If I had the good fortune to be Vancouver's special messenger, bearing good news and money, I also brought what I had to offer (thanks to the taxpayer) to a community that was incredibly receptive. Although coteries and groups existed, they were generally supportive of each other. Senior artists like Jack Shadbolt or Gordon Smith were remarkably open and helpful towards younger artists. The orientation I tried to give to programs at the Canada Council was to enhance what was already happening and in the case of Vancouver that was not difficult. It meant providing direct assistance to individual artists, funds to enable particular projects to be realized, support so that artists could be easily connected to the rest of the country, and critics and artists from elsewhere could visit. Since the energy and the activity where already there, it was not difficult, with a modicum of imagination and persuasion, to supply these things, especially the critics. I used to insist that visitors to Canada put Vancouver on their itinerary. Indeed, various articles on the Vancouver scene were written by Phil Leider, editor of Artforum, by David Thompson, former critic of the London Times, by Brian Robertson, of London's Whitechapel Gallery, and by Lucy Lippard of New York, to mention only a few. Various artists and impresarios were invited to Vancouver with the Council's assistance, such as British painter Harold Cohen and Richard Demarco of Edinburgh, leading to the Canada 101 exhibition at the Edinburgh Festival in 1968 in which Gary Lee-Nova, Brian Fisher, Claude Breeze, Michael Morris, Bodo Pfeifer, and Iain Baxter were all featured. The New York performance artist Ralph Ortiz was invited at a total cost of $258 to the Canada Council, a grant which produced the Council's widest, if not its most flattering, exposure when Ortiz performed one of his Destruction Concertos: demolishing an upright piano with an axe. My immediate superior, Peter Dwyer, was not amused at this, and when I subsequently recommended a similar grant for the dancer Yvonne Rainer, he turned it down flat, arguing that his friend Clive Barnes in New York thought Rainer was someone of relatively little substance and less talent. It was one of the few times that one of my recommendations went off the rails.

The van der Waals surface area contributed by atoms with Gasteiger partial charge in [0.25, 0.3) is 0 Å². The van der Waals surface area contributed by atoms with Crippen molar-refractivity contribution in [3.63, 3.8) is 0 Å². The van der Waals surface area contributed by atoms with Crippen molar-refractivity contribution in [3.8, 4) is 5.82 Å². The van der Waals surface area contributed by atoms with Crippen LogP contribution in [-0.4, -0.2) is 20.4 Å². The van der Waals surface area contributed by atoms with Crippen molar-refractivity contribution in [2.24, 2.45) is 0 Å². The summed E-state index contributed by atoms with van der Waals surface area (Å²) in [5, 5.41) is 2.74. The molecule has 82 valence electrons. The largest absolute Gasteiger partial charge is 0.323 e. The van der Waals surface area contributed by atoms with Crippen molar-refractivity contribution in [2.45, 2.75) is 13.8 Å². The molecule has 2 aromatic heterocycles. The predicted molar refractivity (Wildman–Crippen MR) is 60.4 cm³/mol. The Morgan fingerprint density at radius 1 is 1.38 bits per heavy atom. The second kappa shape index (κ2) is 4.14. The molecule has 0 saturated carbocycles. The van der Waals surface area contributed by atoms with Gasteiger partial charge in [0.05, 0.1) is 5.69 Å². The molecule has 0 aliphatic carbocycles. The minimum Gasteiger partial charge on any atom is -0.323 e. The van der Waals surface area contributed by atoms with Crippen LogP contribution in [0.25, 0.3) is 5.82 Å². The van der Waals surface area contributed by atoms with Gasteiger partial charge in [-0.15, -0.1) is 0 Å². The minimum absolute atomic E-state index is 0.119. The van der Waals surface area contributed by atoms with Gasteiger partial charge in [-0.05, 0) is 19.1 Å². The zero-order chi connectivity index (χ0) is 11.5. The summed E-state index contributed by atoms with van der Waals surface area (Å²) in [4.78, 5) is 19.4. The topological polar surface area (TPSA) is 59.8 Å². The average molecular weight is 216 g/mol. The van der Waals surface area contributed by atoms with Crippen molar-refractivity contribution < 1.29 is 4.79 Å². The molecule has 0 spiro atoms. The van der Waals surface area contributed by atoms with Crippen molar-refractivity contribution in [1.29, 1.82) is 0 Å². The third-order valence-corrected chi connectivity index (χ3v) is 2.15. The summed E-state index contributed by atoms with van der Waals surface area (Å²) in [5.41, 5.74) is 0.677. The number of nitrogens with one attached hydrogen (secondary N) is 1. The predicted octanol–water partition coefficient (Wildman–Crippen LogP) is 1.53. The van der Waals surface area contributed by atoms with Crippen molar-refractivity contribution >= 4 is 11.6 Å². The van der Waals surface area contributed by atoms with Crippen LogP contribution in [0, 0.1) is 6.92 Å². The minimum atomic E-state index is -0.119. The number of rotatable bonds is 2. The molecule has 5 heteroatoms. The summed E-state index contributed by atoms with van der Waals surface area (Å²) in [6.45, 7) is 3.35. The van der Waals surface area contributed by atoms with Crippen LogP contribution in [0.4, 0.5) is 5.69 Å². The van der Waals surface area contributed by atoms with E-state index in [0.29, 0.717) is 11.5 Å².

During visits I usually stayed at either the Georgia Hotel or the Bayshore, then both under the same management and the only places in town, indeed in Canada, where the restaurants served limestone lettuce. On each trip I tried to meet with a varied assortment of artists, groups or institutions, but there were constant or recurring folk whose work and personalities most attracted me, or stayed in my memory.
Toni Onley I had known before, but usually I dropped in to see what this prolific and jovial workaholic was up to. We occasionally went flying together in his plane, or just looked at work. Through Onley's lead, Bill Bonnieman received a Council grant to set up Canada's first silkscreen studio for artists. While other artists ate and drank and complained that Onley produced too much, he would be in his studio. Onley had particularly drawn my attention to Iain Baxter with whom I quickly established a special and a lasting rapport. I bought one of Iain's etchings as a gift for Elizabeth Kilbourn (and others for later female jurors); we worked out some possibilities for works together with his wife Elaine. Baxter struck his well-known 'Artofficial' button in my honour. We then did one for Peter Dwyer, my boss, 'Superficial'. I bought Baxter's work for the Council's collection and pushed him among visiting potentates, not that he needed much help since he is one of Canada's few artists to get both American and European attention. It was with Baxter that I set something of a record in those pre-bureaucratic days by receiving a request by phone on one afternoon and having the cheque in the hands of the artist in Vancouver (by mail yet) twenty-four hours later. And knowing Baxter's admiration for Marshall McLuhan, I put him and Victor Doray at McLuhan's table when he was in Vancouver to receive a Canada Council prize. This gesture turned out badly since McLuhan, as I already knew, was visually illiterate and did not really understand a number of the issues and ideas that Doray and Baxter wanted to discuss with him. Baxter later sent him his famous VIP button which stands for Visually Illiterate Person.